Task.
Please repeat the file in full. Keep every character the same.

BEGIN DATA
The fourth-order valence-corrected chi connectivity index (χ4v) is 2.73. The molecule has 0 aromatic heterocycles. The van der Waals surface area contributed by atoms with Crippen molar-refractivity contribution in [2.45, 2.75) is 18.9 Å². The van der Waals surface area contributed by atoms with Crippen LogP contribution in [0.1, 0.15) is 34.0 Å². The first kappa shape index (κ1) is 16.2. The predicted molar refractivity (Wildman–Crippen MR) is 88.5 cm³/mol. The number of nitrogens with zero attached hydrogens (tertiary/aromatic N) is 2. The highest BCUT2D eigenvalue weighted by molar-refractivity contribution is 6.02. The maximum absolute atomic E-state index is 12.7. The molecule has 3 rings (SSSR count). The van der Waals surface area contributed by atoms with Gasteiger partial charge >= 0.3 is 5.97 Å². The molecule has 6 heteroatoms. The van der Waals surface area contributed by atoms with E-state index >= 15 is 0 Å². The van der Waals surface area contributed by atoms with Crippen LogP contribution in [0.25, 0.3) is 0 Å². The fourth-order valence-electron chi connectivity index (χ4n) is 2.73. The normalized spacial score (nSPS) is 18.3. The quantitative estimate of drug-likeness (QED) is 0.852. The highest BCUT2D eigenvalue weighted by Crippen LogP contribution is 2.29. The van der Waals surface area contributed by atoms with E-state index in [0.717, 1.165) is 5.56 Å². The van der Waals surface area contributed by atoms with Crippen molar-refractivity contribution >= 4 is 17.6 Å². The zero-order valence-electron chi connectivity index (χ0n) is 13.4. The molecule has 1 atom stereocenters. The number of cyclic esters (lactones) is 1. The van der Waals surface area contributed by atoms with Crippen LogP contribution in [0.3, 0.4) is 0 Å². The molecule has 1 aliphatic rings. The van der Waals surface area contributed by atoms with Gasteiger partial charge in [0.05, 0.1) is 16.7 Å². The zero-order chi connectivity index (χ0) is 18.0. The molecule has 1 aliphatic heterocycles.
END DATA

The fourth-order valence-corrected chi connectivity index (χ4v) is 2.73. The molecule has 0 aromatic heterocycles. The van der Waals surface area contributed by atoms with Crippen molar-refractivity contribution in [2.45, 2.75) is 18.9 Å². The van der Waals surface area contributed by atoms with Crippen LogP contribution in [0.1, 0.15) is 34.0 Å². The first kappa shape index (κ1) is 16.2. The predicted molar refractivity (Wildman–Crippen MR) is 88.5 cm³/mol. The number of nitrogens with zero attached hydrogens (tertiary/aromatic N) is 2. The highest BCUT2D eigenvalue weighted by molar-refractivity contribution is 6.02. The maximum absolute atomic E-state index is 12.7. The molecule has 3 rings (SSSR count). The van der Waals surface area contributed by atoms with Gasteiger partial charge >= 0.3 is 5.97 Å². The molecule has 6 heteroatoms. The van der Waals surface area contributed by atoms with E-state index >= 15 is 0 Å². The van der Waals surface area contributed by atoms with Crippen LogP contribution in [0.25, 0.3) is 0 Å². The fourth-order valence-electron chi connectivity index (χ4n) is 2.73. The normalized spacial score (nSPS) is 18.3. The quantitative estimate of drug-likeness (QED) is 0.852. The highest BCUT2D eigenvalue weighted by Crippen LogP contribution is 2.29. The van der Waals surface area contributed by atoms with E-state index in [0.717, 1.165) is 5.56 Å². The van der Waals surface area contributed by atoms with Crippen molar-refractivity contribution >= 4 is 17.6 Å². The zero-order valence-electron chi connectivity index (χ0n) is 13.4. The molecule has 1 atom stereocenters. The number of cyclic esters (lactones) is 1. The van der Waals surface area contributed by atoms with Crippen LogP contribution in [0.3, 0.4) is 0 Å². The molecule has 1 aliphatic rings. The van der Waals surface area contributed by atoms with Gasteiger partial charge in [0.05, 0.1) is 16.7 Å². The zero-order chi connectivity index (χ0) is 18.0. The molecule has 1 aliphatic heterocycles.